The NBA Playoffs, like any other sport's postseason, serve the base function of determining a given year's champion. That was the purpose of their creation, and it remains their primary duty.
But you're crazy if you think their ramifications stop there. Playoff basketball is a beginning and an end at the same time; a coda to one season, but an intro to the next; a dessert as well as an appetizer.
What happens in May and June has palpable upshots on what we see come October. Players and teams mature on the grandest stage, come into their own and realize a potential they might not have otherwise known.
Dallas' run to the 2011 Championship set the table for last season's finals. Miami couldn't have won the title without the experience of losing a year prior. Same goes for Oklahoma City, who couldn't have won the West without learning from their Conference Finals loss to the Mavericks.
On a microscropic level, that same sort of transformation goes on within individuals. The playoffs are an X-ray—they reveal exactly what a player is and what a player isn't. Only with that insight can a player properly improve. Only with that experience can he hope to reach his ceiling.
This postseason has been no different. A number of players have grown up in front of our eyes, taking a veritable "leap" from one level to another. Some leaps are bigger than others—stars become stars, while role players become starters—but each one is franchise-altering in its own, unique right.
Here are three guys that have taken that leap in the 2013 playoffs:
SG/SF Paul George, Indiana Pacers
Leap: All-Star to Mega-Star
Even a pure, one-way specialist—someone like Bruce Bowen or James Posey—would lampoon the defensive task before Paul George.
He spent one long series chasing around Carmelo Anthony (the league's leading scorer), then segued directly into another (potentially) long series chasing around LeBron James (the league's four-time MVP). But George's task is much more difficult than the duo mentioned above, who got to rest and spot up for threes on the other end of the floor. George has to carry a playoff-caliber offense too.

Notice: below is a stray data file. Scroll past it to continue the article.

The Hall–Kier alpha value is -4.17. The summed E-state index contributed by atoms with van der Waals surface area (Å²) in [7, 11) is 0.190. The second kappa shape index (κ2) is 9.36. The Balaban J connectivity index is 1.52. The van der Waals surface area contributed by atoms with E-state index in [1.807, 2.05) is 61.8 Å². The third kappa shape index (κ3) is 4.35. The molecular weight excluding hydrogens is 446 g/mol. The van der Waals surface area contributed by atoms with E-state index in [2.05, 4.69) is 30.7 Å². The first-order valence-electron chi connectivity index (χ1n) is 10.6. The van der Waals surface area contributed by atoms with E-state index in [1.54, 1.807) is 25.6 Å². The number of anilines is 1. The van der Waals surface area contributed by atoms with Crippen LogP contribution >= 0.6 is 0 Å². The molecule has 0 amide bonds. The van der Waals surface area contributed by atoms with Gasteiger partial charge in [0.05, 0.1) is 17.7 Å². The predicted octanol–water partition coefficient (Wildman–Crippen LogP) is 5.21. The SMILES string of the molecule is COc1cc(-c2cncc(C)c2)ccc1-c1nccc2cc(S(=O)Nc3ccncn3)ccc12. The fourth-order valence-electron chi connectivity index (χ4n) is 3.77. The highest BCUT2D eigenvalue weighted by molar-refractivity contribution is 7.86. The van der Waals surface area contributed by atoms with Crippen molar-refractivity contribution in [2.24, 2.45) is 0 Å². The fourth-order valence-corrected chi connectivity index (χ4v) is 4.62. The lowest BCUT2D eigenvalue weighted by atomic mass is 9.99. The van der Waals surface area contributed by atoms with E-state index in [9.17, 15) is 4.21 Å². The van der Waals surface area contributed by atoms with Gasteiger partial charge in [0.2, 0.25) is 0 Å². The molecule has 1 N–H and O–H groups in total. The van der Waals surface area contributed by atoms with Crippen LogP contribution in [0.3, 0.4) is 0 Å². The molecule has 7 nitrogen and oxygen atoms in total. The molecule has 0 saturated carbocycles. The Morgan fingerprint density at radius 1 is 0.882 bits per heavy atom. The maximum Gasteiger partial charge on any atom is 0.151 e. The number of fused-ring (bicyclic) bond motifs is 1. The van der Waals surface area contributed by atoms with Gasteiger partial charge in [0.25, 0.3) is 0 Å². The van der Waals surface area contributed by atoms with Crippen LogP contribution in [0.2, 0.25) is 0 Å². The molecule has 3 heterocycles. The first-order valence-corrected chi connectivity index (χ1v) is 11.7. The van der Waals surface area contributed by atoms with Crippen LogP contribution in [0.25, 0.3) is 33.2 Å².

How Would You Describe Paul George?
Not once has George complained about his workload, and more impressively than that, not once has he shied away from the task. He thoroughly outplayed Carmelo Anthony in the Knicks series, and held his own against LeBron in Miami. (Note: Thoroughly outplaying LeBron is not an option, so this is as impressive as it gets).
Did I mention he's just 23?
Grantland's Bill Simmons, in his annual Trade Value Column, ranked George the league's 15th most-precious commodity. That article was published on May 10—one day before Knicks-Pacers Game 3.
In just over two weeks of action, PG might have elevated himself to the Top 10.
SF Kawhi Leonard
Leap: Quality Starter to All-Star
Leonard's leap appears on paper, but isn't all that drastic. Here's a look at his regular season vs. postseason stats:
The slight uptick in point and rebound totals can be attributed to the slight uptick in minutes. What's impressive, though, upon closer review, is the increase of efficiency.
Playoff minutes are notoriously tougher than regular-season minutes. This is especially true for a player like Leonard who's counted on to thrive on both ends of the floor. He's playing harder and longer than he did in the regular season, but still managed to improve his shooting percentage (considerably) and PER. That's pretty darn impressive.
Of all postseason players who (a) made the second round, and (b) average over 37 minutes per game, only seven have a better PER than Leonard. Their names are:
How Would You Describe Kawhi Leonard
- LeBron James
- Kevin Durant
- Stephen Curry
- Carmelo Anthony
- Marc Gasol
- Mike Conley
- Zach Randolph
Pretty elite company, right? Tony Parker, Manu Ginobili and Tim Duncan deserve all the credit they get for San Antonio's success. But overlooking Leonard is a fool's errand for opposing coaches.
As the trio above continues aging, Leonard will be counted on for a bigger and bigger role going forward. The way he's grown up this summer should prepare him for that burden.
SF Quincy Pondexter, Memphis Grizzlies
Leap: Rotation Player to Quality Starter
The Grizzlies parted with Rudy Gay in part because he forced their hand, but also because they had faith in Tayshaun Prince. They thought the lanky former Piston would fit right into what they do: tough defense, patient offense, maximum effort. For a while, they looked to be right. Lately, though, Prince has turned into a corpse and made Memphis question their future at small forward.
Enter Quincy Pondexter.
How Would You Describe Quincy Pondexter?
The Washington product has been a beacon of offense for a team that's often struggled to find it. Lineups with Tony Allen and Tayshaun Prince on the wing—like, you know, Memphis' starting lineup—allow opponents to collapse against pick-and-rolls and post feeds. They'll happily let those wingers shoot with space before they give Zach Randolph room to operate.
When Pondexter checks in, that defect goes by the wayside. His three-point attempts are up from 2.6 per game in the regular season to 3.4 in the playoffs, but his percentage has risen from .395 to .447. That sort of confident outside shooting allowed Memphis to blow by a decrepit Thunder team in Round He's played awfully well against the Spurs this series too.
Prince is locked up through 2015, so it's unlikely Pondexter manages to crack the starting lineup by next season. But that doesn't make his leap from rotation-caliber to starting-caliber any less real. He'd make the first five for many teams in this league.